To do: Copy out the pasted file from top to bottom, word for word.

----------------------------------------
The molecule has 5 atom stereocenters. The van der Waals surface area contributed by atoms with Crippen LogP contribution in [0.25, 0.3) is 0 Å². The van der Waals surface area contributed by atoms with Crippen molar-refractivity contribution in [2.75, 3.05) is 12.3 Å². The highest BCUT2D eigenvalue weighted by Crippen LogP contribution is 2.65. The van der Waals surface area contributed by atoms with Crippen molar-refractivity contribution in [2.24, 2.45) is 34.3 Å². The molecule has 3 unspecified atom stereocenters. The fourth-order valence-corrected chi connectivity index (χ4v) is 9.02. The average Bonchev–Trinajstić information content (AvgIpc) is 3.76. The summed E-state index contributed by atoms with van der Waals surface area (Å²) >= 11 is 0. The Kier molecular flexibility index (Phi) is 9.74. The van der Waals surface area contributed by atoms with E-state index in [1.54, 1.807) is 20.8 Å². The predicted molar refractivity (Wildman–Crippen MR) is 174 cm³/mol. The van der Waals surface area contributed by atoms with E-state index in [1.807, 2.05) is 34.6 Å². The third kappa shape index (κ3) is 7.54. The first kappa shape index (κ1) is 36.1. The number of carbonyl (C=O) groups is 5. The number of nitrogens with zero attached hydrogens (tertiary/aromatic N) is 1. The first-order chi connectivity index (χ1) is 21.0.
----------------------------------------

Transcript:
The molecule has 5 atom stereocenters. The van der Waals surface area contributed by atoms with Crippen LogP contribution in [0.25, 0.3) is 0 Å². The van der Waals surface area contributed by atoms with Crippen molar-refractivity contribution in [2.75, 3.05) is 12.3 Å². The highest BCUT2D eigenvalue weighted by Crippen LogP contribution is 2.65. The van der Waals surface area contributed by atoms with Crippen molar-refractivity contribution in [2.24, 2.45) is 34.3 Å². The molecule has 3 unspecified atom stereocenters. The fourth-order valence-corrected chi connectivity index (χ4v) is 9.02. The average Bonchev–Trinajstić information content (AvgIpc) is 3.76. The summed E-state index contributed by atoms with van der Waals surface area (Å²) >= 11 is 0. The Kier molecular flexibility index (Phi) is 9.74. The van der Waals surface area contributed by atoms with E-state index in [1.54, 1.807) is 20.8 Å². The predicted molar refractivity (Wildman–Crippen MR) is 174 cm³/mol. The van der Waals surface area contributed by atoms with E-state index in [1.807, 2.05) is 34.6 Å². The third kappa shape index (κ3) is 7.54. The first kappa shape index (κ1) is 36.1. The number of carbonyl (C=O) groups is 5. The number of nitrogens with zero attached hydrogens (tertiary/aromatic N) is 1. The first-order chi connectivity index (χ1) is 21.0.